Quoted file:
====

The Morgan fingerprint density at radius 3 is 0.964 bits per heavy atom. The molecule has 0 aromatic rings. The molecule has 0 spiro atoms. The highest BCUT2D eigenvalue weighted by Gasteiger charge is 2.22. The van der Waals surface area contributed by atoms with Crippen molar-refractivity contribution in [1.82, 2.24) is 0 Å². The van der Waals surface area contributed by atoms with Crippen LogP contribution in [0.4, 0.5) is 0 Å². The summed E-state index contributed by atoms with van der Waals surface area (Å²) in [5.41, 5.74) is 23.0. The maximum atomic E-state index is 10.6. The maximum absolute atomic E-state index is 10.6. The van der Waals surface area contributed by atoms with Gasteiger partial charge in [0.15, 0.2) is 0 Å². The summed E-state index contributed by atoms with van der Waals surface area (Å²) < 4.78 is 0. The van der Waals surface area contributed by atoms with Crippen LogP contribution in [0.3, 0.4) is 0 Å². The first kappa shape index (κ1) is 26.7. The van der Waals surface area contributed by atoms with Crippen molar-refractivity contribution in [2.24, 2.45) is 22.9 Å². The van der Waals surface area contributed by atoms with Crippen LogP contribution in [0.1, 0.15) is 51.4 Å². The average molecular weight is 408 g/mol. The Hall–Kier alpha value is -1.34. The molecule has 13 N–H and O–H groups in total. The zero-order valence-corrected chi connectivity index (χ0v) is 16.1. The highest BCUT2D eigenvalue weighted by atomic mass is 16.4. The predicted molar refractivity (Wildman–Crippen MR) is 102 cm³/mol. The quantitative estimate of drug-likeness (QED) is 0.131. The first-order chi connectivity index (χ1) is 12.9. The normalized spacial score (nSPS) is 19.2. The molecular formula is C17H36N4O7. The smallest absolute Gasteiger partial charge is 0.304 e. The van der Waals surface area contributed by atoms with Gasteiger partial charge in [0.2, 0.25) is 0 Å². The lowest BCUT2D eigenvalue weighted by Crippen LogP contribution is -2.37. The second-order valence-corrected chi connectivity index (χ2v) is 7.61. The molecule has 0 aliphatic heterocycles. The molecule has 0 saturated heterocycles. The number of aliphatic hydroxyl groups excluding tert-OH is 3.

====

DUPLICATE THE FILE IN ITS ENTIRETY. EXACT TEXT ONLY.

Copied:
The Morgan fingerprint density at radius 3 is 0.964 bits per heavy atom. The molecule has 0 aromatic rings. The molecule has 0 spiro atoms. The highest BCUT2D eigenvalue weighted by Gasteiger charge is 2.22. The van der Waals surface area contributed by atoms with Crippen molar-refractivity contribution in [1.82, 2.24) is 0 Å². The van der Waals surface area contributed by atoms with Crippen LogP contribution in [0.4, 0.5) is 0 Å². The summed E-state index contributed by atoms with van der Waals surface area (Å²) in [5.41, 5.74) is 23.0. The maximum atomic E-state index is 10.6. The maximum absolute atomic E-state index is 10.6. The van der Waals surface area contributed by atoms with Gasteiger partial charge in [0.15, 0.2) is 0 Å². The summed E-state index contributed by atoms with van der Waals surface area (Å²) < 4.78 is 0. The van der Waals surface area contributed by atoms with Crippen LogP contribution in [0.3, 0.4) is 0 Å². The first kappa shape index (κ1) is 26.7. The van der Waals surface area contributed by atoms with Crippen molar-refractivity contribution in [2.24, 2.45) is 22.9 Å². The van der Waals surface area contributed by atoms with Crippen LogP contribution in [0.1, 0.15) is 51.4 Å². The average molecular weight is 408 g/mol. The Hall–Kier alpha value is -1.34. The molecule has 13 N–H and O–H groups in total. The zero-order valence-corrected chi connectivity index (χ0v) is 16.1. The highest BCUT2D eigenvalue weighted by atomic mass is 16.4. The predicted molar refractivity (Wildman–Crippen MR) is 102 cm³/mol. The quantitative estimate of drug-likeness (QED) is 0.131. The first-order chi connectivity index (χ1) is 12.9. The normalized spacial score (nSPS) is 19.2. The molecular formula is C17H36N4O7. The smallest absolute Gasteiger partial charge is 0.304 e. The van der Waals surface area contributed by atoms with Gasteiger partial charge in [0.2, 0.25) is 0 Å². The lowest BCUT2D eigenvalue weighted by Crippen LogP contribution is -2.37. The second-order valence-corrected chi connectivity index (χ2v) is 7.61. The molecule has 0 aliphatic heterocycles. The molecule has 0 saturated heterocycles. The number of aliphatic hydroxyl groups excluding tert-OH is 3.